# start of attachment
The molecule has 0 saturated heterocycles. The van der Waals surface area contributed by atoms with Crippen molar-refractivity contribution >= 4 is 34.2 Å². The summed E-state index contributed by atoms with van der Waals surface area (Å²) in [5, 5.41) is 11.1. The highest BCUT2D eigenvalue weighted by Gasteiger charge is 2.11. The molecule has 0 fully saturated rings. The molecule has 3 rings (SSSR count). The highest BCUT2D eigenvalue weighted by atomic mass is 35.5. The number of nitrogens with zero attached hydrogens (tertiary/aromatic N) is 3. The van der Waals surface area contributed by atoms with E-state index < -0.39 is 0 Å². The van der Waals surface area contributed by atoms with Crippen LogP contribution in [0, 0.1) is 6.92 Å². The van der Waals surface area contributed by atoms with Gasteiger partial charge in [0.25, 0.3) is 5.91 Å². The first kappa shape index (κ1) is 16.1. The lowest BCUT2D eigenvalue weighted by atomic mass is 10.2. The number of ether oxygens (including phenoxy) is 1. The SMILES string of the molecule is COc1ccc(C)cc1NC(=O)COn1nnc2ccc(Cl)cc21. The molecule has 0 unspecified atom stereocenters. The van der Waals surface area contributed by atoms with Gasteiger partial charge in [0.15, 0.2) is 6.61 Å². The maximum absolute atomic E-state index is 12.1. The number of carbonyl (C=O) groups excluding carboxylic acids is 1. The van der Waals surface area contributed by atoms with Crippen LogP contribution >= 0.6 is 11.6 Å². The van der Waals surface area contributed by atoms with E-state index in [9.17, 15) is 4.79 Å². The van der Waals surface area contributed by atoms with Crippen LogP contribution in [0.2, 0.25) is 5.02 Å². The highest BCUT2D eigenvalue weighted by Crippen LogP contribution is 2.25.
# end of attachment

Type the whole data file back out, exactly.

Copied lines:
The molecule has 0 saturated heterocycles. The van der Waals surface area contributed by atoms with Crippen molar-refractivity contribution >= 4 is 34.2 Å². The summed E-state index contributed by atoms with van der Waals surface area (Å²) in [5, 5.41) is 11.1. The highest BCUT2D eigenvalue weighted by Gasteiger charge is 2.11. The molecule has 0 fully saturated rings. The molecule has 3 rings (SSSR count). The highest BCUT2D eigenvalue weighted by atomic mass is 35.5. The number of nitrogens with zero attached hydrogens (tertiary/aromatic N) is 3. The van der Waals surface area contributed by atoms with E-state index < -0.39 is 0 Å². The van der Waals surface area contributed by atoms with Crippen LogP contribution in [0, 0.1) is 6.92 Å². The van der Waals surface area contributed by atoms with Gasteiger partial charge in [0.25, 0.3) is 5.91 Å². The first kappa shape index (κ1) is 16.1. The lowest BCUT2D eigenvalue weighted by atomic mass is 10.2. The number of ether oxygens (including phenoxy) is 1. The SMILES string of the molecule is COc1ccc(C)cc1NC(=O)COn1nnc2ccc(Cl)cc21. The molecule has 0 unspecified atom stereocenters. The van der Waals surface area contributed by atoms with Gasteiger partial charge in [0.15, 0.2) is 6.61 Å². The maximum absolute atomic E-state index is 12.1. The number of carbonyl (C=O) groups excluding carboxylic acids is 1. The van der Waals surface area contributed by atoms with Crippen LogP contribution >= 0.6 is 11.6 Å². The van der Waals surface area contributed by atoms with E-state index in [9.17, 15) is 4.79 Å². The van der Waals surface area contributed by atoms with Crippen LogP contribution in [0.2, 0.25) is 5.02 Å². The highest BCUT2D eigenvalue weighted by Crippen LogP contribution is 2.25.